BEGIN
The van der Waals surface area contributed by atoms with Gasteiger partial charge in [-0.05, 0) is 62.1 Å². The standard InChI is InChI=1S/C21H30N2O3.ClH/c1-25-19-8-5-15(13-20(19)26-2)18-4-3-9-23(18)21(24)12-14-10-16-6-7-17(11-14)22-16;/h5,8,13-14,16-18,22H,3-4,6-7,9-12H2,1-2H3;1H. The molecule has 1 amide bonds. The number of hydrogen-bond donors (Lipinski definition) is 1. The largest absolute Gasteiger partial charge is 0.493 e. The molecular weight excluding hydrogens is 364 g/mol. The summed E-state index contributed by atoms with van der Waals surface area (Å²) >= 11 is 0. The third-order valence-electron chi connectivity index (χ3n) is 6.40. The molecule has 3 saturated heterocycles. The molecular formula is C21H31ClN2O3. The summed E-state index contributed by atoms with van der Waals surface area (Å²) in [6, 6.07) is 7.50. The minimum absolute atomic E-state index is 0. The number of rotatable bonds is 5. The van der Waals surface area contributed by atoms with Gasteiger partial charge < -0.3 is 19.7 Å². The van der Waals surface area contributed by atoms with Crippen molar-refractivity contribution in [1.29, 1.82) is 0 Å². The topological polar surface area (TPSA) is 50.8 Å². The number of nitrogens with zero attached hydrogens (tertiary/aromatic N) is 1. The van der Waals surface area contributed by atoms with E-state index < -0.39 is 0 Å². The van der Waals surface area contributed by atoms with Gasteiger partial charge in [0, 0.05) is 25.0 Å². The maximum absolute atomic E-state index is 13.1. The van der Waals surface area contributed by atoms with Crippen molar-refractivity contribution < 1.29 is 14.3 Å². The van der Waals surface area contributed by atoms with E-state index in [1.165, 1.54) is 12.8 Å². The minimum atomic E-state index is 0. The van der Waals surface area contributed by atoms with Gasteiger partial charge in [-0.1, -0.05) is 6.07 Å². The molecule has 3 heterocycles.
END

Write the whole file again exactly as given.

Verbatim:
The van der Waals surface area contributed by atoms with Gasteiger partial charge in [-0.05, 0) is 62.1 Å². The standard InChI is InChI=1S/C21H30N2O3.ClH/c1-25-19-8-5-15(13-20(19)26-2)18-4-3-9-23(18)21(24)12-14-10-16-6-7-17(11-14)22-16;/h5,8,13-14,16-18,22H,3-4,6-7,9-12H2,1-2H3;1H. The molecule has 1 amide bonds. The number of hydrogen-bond donors (Lipinski definition) is 1. The largest absolute Gasteiger partial charge is 0.493 e. The molecular weight excluding hydrogens is 364 g/mol. The summed E-state index contributed by atoms with van der Waals surface area (Å²) >= 11 is 0. The third-order valence-electron chi connectivity index (χ3n) is 6.40. The molecule has 3 saturated heterocycles. The molecular formula is C21H31ClN2O3. The summed E-state index contributed by atoms with van der Waals surface area (Å²) in [6, 6.07) is 7.50. The minimum absolute atomic E-state index is 0. The number of rotatable bonds is 5. The van der Waals surface area contributed by atoms with Gasteiger partial charge < -0.3 is 19.7 Å². The van der Waals surface area contributed by atoms with Crippen molar-refractivity contribution in [1.29, 1.82) is 0 Å². The topological polar surface area (TPSA) is 50.8 Å². The number of nitrogens with zero attached hydrogens (tertiary/aromatic N) is 1. The van der Waals surface area contributed by atoms with E-state index < -0.39 is 0 Å². The van der Waals surface area contributed by atoms with Gasteiger partial charge in [0, 0.05) is 25.0 Å². The maximum absolute atomic E-state index is 13.1. The van der Waals surface area contributed by atoms with Crippen molar-refractivity contribution < 1.29 is 14.3 Å². The van der Waals surface area contributed by atoms with E-state index in [1.165, 1.54) is 12.8 Å². The minimum atomic E-state index is 0. The van der Waals surface area contributed by atoms with Gasteiger partial charge in [-0.1, -0.05) is 6.07 Å². The molecule has 3 heterocycles.